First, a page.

On the International Day Against the Use of Child Soldiers, February 12th, 2022, the Pope recalled the tragedy of these minors who are victims of violence. According to the UN, more than 8.500 children were used in scenarios of hostility in 2020. Journalist Laura Battaglia talks about the plight of the little ones in Yemen, the country experiencing the most serious humanitarian crisis in the world. (Translated by Alissa D’Vale)
“A tragedy”, “an abominable crime.” Over the years, the Pope has often made his voice heard about the terrible plague of child soldiers, becoming an interpreter of the pain of many minors, taken away from their childhood and forced to take up arms, becoming instruments of death. In a tweet from his @Pontifex account, published on the occasion of the International Day Against the Use of Child Soldiers, Pope Francis writes: Child soldiers are stripped of their childhood, of their innocence, of their future, often of their very life. Each one of them is a cry that rises to God and accuses the adults who have put weapons in their little hands. In 2021 the Pope wrote: It is a crime against humanity to put weapons and not bread, toys, and books in the hands of children.
Serious violation of the rights of the child
Boys are employed as combatants but also as cooks, porters, guards, and messengers. Girls are involved in various activities such as transportation, medical assistance, cooking, cleaning, caring for other children, and may become an active part of the conflict. In Africa, for example, almost 40% of the girls recruited by the armed forces and groups, directly participate in hostilities or in the Middle East, where there are all-women units for the use of tactical weapons.
However, both boys and girls – are victims of kidnappings, threats, and manipulations. Some are driven by poverty, forced to generate income for their families. Others join forces to survive or to protect their communities. Regardless of their participation, the recruitment and use of children by the armed forces – stresses UNICEF – is a serious violation of children’s rights and international humanitarian law.
A growing phenomenon
The International Day Against the Use of Child Soldiers was instituted on February 12th, 2002, the date in which the Optional Protocol to the Convention on the Rights of the Child on a Communications Procedure entered into force, which prohibits the participation of children in armed conflicts.
Unfortunately, the UN, on this 2022 International Day, recalled that in 2020 there were more than 8,500 child soldiers recruited and employed in war zones, an increase compared to the 7,750 cases registered in 2019. There were more than 93,000 child soldiers between 2005 and 2020. In just two years, the UN has verified 26,425 serious violations. Almost 75% of conflicts involve the recruitment of minors and more than half of these involve girls.
What children suffer are extensive forms of exploitation and abuse that also become sexual in the case of girls. Early marriage is another tool favored by some parties to the conflict: girls are forced to marry adult male combatants and live under their control, often subject to daily sexual violence.
A plague that is difficult to eradicate
Laura Battaglia is a journalist, documentary filmmaker, author of many reports on Yemen, and reminds Vatican News that there are countries where “childhood is not childhood and where children, when they are born, are already adults.” It is, she affirms, a very difficult context to understand and change because minors have always been employed in some type of work, where girls are married very young, and boys are used in various ways by the militias or in the armies. Sensitivity is needed, but also the empathy that comes from tackling this issue firsthand.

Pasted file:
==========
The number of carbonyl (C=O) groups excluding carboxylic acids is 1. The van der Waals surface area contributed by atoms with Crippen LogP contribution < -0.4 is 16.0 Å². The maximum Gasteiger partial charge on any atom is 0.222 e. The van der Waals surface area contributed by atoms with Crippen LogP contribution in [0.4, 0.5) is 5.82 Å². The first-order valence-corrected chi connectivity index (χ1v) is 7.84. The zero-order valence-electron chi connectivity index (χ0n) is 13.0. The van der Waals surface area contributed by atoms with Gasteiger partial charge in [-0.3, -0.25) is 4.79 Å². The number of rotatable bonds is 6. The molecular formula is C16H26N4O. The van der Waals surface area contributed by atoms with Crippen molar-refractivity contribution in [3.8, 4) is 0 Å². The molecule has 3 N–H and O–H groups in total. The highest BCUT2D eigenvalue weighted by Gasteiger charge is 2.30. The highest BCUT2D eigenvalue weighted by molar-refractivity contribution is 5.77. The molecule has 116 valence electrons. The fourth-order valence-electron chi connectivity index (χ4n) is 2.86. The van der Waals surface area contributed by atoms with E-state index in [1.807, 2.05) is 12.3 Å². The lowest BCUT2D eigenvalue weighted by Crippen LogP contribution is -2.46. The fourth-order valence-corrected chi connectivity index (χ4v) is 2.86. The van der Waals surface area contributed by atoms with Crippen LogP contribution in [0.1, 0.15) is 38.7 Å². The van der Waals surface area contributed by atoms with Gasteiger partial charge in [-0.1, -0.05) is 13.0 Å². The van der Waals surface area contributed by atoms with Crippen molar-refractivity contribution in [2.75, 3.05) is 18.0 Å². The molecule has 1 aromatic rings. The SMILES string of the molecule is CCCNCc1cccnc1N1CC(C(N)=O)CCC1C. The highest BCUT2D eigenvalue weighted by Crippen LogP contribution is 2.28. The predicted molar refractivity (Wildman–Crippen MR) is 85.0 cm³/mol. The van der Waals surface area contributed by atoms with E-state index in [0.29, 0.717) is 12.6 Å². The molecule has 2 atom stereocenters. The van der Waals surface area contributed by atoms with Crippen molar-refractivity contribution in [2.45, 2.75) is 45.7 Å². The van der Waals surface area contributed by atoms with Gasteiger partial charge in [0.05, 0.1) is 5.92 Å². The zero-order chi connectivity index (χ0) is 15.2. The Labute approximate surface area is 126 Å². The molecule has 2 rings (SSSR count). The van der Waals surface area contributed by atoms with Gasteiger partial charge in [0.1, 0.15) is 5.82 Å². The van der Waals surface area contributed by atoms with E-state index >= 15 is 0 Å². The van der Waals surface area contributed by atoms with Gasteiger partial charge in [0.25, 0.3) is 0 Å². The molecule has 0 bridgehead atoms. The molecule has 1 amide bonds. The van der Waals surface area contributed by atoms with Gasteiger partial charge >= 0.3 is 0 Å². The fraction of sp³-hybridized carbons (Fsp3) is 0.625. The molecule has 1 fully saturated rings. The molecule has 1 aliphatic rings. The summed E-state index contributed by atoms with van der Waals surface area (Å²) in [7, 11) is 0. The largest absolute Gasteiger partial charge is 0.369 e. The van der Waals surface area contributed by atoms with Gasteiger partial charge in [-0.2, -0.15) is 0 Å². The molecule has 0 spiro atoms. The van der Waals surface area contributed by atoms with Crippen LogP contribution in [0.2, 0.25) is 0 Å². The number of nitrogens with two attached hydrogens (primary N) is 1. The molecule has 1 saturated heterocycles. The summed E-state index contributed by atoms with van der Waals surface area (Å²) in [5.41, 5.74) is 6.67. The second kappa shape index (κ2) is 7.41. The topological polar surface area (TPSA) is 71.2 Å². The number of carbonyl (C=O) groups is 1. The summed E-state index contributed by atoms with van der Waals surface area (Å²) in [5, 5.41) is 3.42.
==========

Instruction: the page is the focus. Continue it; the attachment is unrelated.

Yemen, where children go to the front
Laura Battaglia knows Yemen well, she has talked about it many times. It is the country that is experiencing the worst humanitarian crisis in the world. Save the Children recalls that in January 2022, a civilian was killed or injured every hour, which has made it the deadliest month since the last major escalation of the conflict in 2018. In the country, in fact, between January 6th and February 2nd, more than 200 adults and 15 children were killed while 354 adults and 30 children were injured, resulting in a total of 599 civilian casualties.
“There are children here who go to school in the morning and then go from apron to uniform in the afternoon because they go to combat.” The phenomenon, the journalist underlines, is not linked to the war that broke out in 2014, but is a reality that already existed before, especially in more economically depressed areas.
“Many children, before 2014, were orphans and were sold by families or close relatives to militias, groups of traffickers that turn them into child soldiers, or drug traffickers.”
Over time, the children were not only destined to collect garbage or beg for charity, but for the guerrillas and they became “killing meat,” people to put in the front of the battlefield to fight against the enemy.
“Families – he explains – feel in some way depositaries of a mission, namely, that of donating a cause to their children.” A modality that is partly voluntary but also imposed, because there are militiamen who enter homes to check how many children there are, whether they are female or male, and then take them away. “There are little children who go to the checkpoints after school with their parents, with their uncles who take them there out of pride, to teach them how to wage war and fight against the invader.”
In recent times, regarding the phenomenon of child soldiers, says Laura Battaglia, it is not so much the pandemic that weighs in but “the international sanctioning system, which is why families get more indebted and when they cannot receive money from relatives abroad, their only solution is to make their children become adults, even with war.”